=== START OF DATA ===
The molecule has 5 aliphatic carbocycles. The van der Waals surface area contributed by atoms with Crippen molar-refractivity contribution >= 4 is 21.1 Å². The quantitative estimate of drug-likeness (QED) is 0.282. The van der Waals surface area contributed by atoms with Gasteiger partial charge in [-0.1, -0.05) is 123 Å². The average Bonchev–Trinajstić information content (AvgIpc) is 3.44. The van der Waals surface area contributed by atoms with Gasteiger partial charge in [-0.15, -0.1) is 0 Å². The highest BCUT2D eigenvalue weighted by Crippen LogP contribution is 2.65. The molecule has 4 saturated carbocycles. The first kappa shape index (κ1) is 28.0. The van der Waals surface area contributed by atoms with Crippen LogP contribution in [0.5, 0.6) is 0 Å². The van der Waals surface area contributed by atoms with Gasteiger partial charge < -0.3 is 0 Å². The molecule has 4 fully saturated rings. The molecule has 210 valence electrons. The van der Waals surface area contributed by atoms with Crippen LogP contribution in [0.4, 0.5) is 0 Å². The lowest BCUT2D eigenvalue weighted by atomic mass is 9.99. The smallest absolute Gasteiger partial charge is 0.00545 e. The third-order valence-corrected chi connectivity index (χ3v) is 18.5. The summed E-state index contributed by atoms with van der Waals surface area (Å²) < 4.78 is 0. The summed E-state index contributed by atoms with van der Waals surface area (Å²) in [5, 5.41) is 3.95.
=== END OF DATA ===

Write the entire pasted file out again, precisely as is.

The molecule has 5 aliphatic carbocycles. The van der Waals surface area contributed by atoms with Crippen molar-refractivity contribution >= 4 is 21.1 Å². The quantitative estimate of drug-likeness (QED) is 0.282. The van der Waals surface area contributed by atoms with Gasteiger partial charge in [-0.1, -0.05) is 123 Å². The average Bonchev–Trinajstić information content (AvgIpc) is 3.44. The van der Waals surface area contributed by atoms with Gasteiger partial charge in [-0.15, -0.1) is 0 Å². The highest BCUT2D eigenvalue weighted by Crippen LogP contribution is 2.65. The molecule has 4 saturated carbocycles. The first kappa shape index (κ1) is 28.0. The van der Waals surface area contributed by atoms with Crippen LogP contribution in [0.5, 0.6) is 0 Å². The van der Waals surface area contributed by atoms with Gasteiger partial charge < -0.3 is 0 Å². The molecule has 4 fully saturated rings. The molecule has 210 valence electrons. The van der Waals surface area contributed by atoms with Crippen LogP contribution in [0.4, 0.5) is 0 Å². The lowest BCUT2D eigenvalue weighted by atomic mass is 9.99. The smallest absolute Gasteiger partial charge is 0.00545 e. The third-order valence-corrected chi connectivity index (χ3v) is 18.5. The summed E-state index contributed by atoms with van der Waals surface area (Å²) < 4.78 is 0. The summed E-state index contributed by atoms with van der Waals surface area (Å²) in [5, 5.41) is 3.95.